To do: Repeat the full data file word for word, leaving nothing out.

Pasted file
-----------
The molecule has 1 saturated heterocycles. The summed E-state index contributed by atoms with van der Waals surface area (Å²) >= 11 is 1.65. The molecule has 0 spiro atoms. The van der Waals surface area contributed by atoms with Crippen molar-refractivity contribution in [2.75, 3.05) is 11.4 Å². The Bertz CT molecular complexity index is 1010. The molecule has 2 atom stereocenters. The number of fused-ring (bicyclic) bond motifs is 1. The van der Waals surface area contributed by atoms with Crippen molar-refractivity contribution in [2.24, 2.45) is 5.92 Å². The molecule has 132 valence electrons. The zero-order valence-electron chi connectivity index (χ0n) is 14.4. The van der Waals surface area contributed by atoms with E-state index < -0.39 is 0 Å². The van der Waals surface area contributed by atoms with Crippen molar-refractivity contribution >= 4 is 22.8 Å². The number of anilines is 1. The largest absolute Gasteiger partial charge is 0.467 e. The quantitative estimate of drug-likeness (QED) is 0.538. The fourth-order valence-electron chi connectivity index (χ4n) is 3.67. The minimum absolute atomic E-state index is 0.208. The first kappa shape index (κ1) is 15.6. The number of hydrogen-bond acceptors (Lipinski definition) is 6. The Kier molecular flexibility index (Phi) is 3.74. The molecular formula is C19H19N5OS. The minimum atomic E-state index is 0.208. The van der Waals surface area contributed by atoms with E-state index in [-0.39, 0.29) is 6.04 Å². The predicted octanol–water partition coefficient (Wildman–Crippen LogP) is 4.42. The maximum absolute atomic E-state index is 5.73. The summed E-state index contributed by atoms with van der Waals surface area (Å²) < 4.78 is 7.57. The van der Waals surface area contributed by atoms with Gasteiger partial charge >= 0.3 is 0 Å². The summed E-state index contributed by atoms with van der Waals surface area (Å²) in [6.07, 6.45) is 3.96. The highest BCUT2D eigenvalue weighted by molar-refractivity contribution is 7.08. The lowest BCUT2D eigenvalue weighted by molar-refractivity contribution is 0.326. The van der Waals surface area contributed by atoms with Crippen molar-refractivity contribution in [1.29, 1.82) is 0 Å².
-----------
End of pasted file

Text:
The molecule has 1 saturated heterocycles. The summed E-state index contributed by atoms with van der Waals surface area (Å²) >= 11 is 1.65. The molecule has 0 spiro atoms. The van der Waals surface area contributed by atoms with Crippen molar-refractivity contribution in [2.75, 3.05) is 11.4 Å². The Bertz CT molecular complexity index is 1010. The molecule has 2 atom stereocenters. The number of fused-ring (bicyclic) bond motifs is 1. The van der Waals surface area contributed by atoms with Crippen molar-refractivity contribution in [2.24, 2.45) is 5.92 Å². The molecule has 132 valence electrons. The zero-order valence-electron chi connectivity index (χ0n) is 14.4. The van der Waals surface area contributed by atoms with E-state index < -0.39 is 0 Å². The van der Waals surface area contributed by atoms with Crippen molar-refractivity contribution >= 4 is 22.8 Å². The number of anilines is 1. The largest absolute Gasteiger partial charge is 0.467 e. The quantitative estimate of drug-likeness (QED) is 0.538. The fourth-order valence-electron chi connectivity index (χ4n) is 3.67. The minimum absolute atomic E-state index is 0.208. The first kappa shape index (κ1) is 15.6. The number of hydrogen-bond acceptors (Lipinski definition) is 6. The Kier molecular flexibility index (Phi) is 3.74. The molecular formula is C19H19N5OS. The minimum atomic E-state index is 0.208. The van der Waals surface area contributed by atoms with E-state index in [-0.39, 0.29) is 6.04 Å². The predicted octanol–water partition coefficient (Wildman–Crippen LogP) is 4.42. The maximum absolute atomic E-state index is 5.73. The summed E-state index contributed by atoms with van der Waals surface area (Å²) < 4.78 is 7.57. The van der Waals surface area contributed by atoms with Gasteiger partial charge >= 0.3 is 0 Å². The summed E-state index contributed by atoms with van der Waals surface area (Å²) in [6.07, 6.45) is 3.96. The highest BCUT2D eigenvalue weighted by molar-refractivity contribution is 7.08. The lowest BCUT2D eigenvalue weighted by molar-refractivity contribution is 0.326. The van der Waals surface area contributed by atoms with Crippen molar-refractivity contribution in [1.29, 1.82) is 0 Å².